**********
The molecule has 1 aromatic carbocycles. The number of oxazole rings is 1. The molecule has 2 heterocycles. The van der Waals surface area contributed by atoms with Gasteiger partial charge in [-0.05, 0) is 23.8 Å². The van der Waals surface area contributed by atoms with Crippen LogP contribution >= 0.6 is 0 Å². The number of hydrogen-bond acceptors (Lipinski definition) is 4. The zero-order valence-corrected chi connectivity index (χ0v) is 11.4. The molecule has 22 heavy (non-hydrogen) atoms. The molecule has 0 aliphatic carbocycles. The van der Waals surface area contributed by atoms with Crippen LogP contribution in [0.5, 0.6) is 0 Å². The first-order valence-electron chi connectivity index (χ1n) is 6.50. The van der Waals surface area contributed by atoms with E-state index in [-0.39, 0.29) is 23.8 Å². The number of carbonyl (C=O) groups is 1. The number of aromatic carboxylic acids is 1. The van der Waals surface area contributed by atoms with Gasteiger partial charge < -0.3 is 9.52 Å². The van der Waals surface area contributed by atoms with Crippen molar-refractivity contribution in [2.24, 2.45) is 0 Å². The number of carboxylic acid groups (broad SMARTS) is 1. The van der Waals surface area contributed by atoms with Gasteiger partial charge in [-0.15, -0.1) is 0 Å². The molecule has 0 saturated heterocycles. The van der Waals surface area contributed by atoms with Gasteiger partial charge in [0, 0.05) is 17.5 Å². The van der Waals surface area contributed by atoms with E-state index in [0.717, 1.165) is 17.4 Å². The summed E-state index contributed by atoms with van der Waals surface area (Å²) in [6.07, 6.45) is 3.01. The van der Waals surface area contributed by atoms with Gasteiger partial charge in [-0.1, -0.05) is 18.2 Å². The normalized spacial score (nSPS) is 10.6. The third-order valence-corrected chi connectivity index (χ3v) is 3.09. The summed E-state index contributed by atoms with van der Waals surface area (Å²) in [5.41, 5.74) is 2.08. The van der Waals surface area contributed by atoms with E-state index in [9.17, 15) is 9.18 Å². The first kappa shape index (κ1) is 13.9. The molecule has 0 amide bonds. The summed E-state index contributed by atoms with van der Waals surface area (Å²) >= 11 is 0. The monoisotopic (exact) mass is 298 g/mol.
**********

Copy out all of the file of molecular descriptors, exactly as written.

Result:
The molecule has 1 aromatic carbocycles. The number of oxazole rings is 1. The molecule has 2 heterocycles. The van der Waals surface area contributed by atoms with Gasteiger partial charge in [-0.05, 0) is 23.8 Å². The van der Waals surface area contributed by atoms with Crippen LogP contribution >= 0.6 is 0 Å². The number of hydrogen-bond acceptors (Lipinski definition) is 4. The zero-order valence-corrected chi connectivity index (χ0v) is 11.4. The molecule has 22 heavy (non-hydrogen) atoms. The molecule has 0 aliphatic carbocycles. The van der Waals surface area contributed by atoms with Crippen LogP contribution in [0.5, 0.6) is 0 Å². The first-order valence-electron chi connectivity index (χ1n) is 6.50. The van der Waals surface area contributed by atoms with E-state index in [-0.39, 0.29) is 23.8 Å². The number of carbonyl (C=O) groups is 1. The number of aromatic carboxylic acids is 1. The van der Waals surface area contributed by atoms with Gasteiger partial charge < -0.3 is 9.52 Å². The van der Waals surface area contributed by atoms with Crippen molar-refractivity contribution in [2.24, 2.45) is 0 Å². The number of carboxylic acid groups (broad SMARTS) is 1. The van der Waals surface area contributed by atoms with Gasteiger partial charge in [-0.15, -0.1) is 0 Å². The molecule has 0 saturated heterocycles. The van der Waals surface area contributed by atoms with Gasteiger partial charge in [0, 0.05) is 17.5 Å². The van der Waals surface area contributed by atoms with E-state index in [0.717, 1.165) is 17.4 Å². The summed E-state index contributed by atoms with van der Waals surface area (Å²) in [6.07, 6.45) is 3.01. The van der Waals surface area contributed by atoms with Gasteiger partial charge in [-0.1, -0.05) is 18.2 Å². The normalized spacial score (nSPS) is 10.6. The third-order valence-corrected chi connectivity index (χ3v) is 3.09. The summed E-state index contributed by atoms with van der Waals surface area (Å²) in [5.41, 5.74) is 2.08. The van der Waals surface area contributed by atoms with E-state index in [9.17, 15) is 9.18 Å². The first kappa shape index (κ1) is 13.9. The molecule has 0 amide bonds. The summed E-state index contributed by atoms with van der Waals surface area (Å²) >= 11 is 0. The monoisotopic (exact) mass is 298 g/mol.